“Lately we’ve been having about 1,000 domestic terrorism cases each year – it is higher this year,” he said. “I know we’ve had about 120 arrests for domestic terrorism this year.”

In February, he told the House Judiciary Committee that the threat of far-right domestic violent extremism has risen to a “national threat priority” for 2020, posing a “steady threat of violence and economic harm” as long as its underlying drivers persist, including “perceptions of government or law enforcement overreach, socio-political conditions, racism, antisemitism, Islamophobia, and reactions to legislative actions.”

Last year, FBI reported 107 domestic terrorism arrests, on pace with the number of arrests it made for international terrorism. Racism and hate-driven ideologies were the driving forces behind most of the ideologically motivated killings and violence in the US in 2018 and 2019, and were the most lethal of all domestic extremism movements over the last 20 years.

Mr Wray said: “The spate of attacks we saw in 2019 underscore the continued threat posed by domestic violent extremists and perpetrators of hate crimes. Such crimes are not limited to the United States and, with the aid of Internet like-minded hate groups, can reach across borders.”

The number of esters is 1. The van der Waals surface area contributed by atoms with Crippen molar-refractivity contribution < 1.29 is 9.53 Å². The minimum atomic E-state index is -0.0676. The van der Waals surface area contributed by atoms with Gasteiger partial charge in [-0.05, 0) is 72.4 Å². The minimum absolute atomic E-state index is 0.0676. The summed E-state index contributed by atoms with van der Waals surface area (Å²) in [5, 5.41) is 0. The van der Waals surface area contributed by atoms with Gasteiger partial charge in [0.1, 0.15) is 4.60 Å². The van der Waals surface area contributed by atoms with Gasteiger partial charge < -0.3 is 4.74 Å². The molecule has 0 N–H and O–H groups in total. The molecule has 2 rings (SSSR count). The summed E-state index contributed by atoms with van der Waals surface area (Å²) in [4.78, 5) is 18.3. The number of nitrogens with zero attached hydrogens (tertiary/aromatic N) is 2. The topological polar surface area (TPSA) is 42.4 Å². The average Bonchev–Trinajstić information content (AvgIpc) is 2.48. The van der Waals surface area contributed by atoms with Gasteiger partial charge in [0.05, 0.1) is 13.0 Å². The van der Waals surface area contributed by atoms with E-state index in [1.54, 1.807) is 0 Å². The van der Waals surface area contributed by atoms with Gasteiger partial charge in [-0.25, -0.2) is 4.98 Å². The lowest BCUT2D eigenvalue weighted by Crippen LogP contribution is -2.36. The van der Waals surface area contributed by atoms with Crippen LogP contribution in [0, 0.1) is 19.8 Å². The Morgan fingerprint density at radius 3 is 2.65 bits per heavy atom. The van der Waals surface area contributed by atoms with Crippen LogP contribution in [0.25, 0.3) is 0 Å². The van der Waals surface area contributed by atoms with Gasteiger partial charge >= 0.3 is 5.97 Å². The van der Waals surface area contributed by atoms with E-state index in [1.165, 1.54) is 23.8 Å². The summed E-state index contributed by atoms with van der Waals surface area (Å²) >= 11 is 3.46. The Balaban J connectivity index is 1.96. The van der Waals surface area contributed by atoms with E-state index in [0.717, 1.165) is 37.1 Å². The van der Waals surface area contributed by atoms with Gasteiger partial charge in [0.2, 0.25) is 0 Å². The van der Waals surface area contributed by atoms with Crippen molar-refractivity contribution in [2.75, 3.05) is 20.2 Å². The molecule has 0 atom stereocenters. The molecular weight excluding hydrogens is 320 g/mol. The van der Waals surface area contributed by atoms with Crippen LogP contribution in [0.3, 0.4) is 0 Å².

DHS officials began addressing white supremacist violence in 2019, when then-acting secretary Kevin McAleenan described white nationalism as one of the most dangerous threat to the US as he delivered “direct and unambiguous” remarks stressing that the “continuation of racially based violent extremism, particularly violent white supremacy, is an abhorrent affront to the nation.”

In 2017, the FBI and DHS had warned in a joint intelligence report titled “White Supremacist Extremism Poses Persistent Threat of Lethal Violence” that “lone actors and small cells” within the “white supremacist extremist movement” (which the agencies reference as WSE) will continue to pose a violent threat to the US over the course of the following year, claims that have echoed in subsequent reports.

The agencies had warned that those groups were responsible for 49 killings in 26 attacks between 2000 to 2016, more than any other domestic extremist movement.

Read more

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Whitmer kidnap plotters ‘went to other armed anti-lockdown rallies’